10 Strategies for Promoting Accountability and Investment in Reading Assignments

getting students to read what's assigned
As teachers, we see value in what we assign students, but students don’t always appreciate the relevance or understand the purpose of their assignments. Required readings are a great example of this disconnect. However, when students have some input into their learning, their response to assignments (yes, even reading assignments) changes. Rather than requiring fill-in-the-blank reading guides or giving weekly quizzes to “motivate” students to do assigned readings, professors can give students some alternatives. We can design those alternatives to give students greater choice and responsibility for their learning, thereby making the assignments more meaningful. Here is a collection of reading assignment alternatives we use and recommend.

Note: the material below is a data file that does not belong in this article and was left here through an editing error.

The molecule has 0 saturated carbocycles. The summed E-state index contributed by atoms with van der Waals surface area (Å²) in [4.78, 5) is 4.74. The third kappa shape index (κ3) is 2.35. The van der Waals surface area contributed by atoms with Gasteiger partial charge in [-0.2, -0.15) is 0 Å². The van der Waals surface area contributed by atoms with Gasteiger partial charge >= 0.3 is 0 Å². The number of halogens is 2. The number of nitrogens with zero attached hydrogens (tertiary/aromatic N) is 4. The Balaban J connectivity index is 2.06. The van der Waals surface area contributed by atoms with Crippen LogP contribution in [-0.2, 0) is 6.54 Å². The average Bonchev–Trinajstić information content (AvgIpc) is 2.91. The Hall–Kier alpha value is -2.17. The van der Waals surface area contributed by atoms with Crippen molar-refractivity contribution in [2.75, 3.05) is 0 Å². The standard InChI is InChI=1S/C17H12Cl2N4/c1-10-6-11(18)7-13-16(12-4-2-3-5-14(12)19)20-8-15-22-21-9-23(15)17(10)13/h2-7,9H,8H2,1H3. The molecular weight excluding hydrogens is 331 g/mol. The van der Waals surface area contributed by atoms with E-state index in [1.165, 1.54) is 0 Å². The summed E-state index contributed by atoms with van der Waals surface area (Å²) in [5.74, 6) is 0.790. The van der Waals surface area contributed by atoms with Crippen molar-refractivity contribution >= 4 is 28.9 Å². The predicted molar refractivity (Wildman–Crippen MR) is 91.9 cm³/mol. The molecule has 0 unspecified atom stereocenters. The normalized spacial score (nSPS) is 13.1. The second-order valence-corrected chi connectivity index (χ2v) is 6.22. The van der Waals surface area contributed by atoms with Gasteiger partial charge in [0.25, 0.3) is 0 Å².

1. Non-structured Notes: Allow students to submit notes on assigned readings in various formats. These formats may include a detailed outline, graphic organizer, poster, summary paragraphs, or other visual representations of the material. Different format samples can be shared with the entire class or within small groups to stimulate discussion of the readings.

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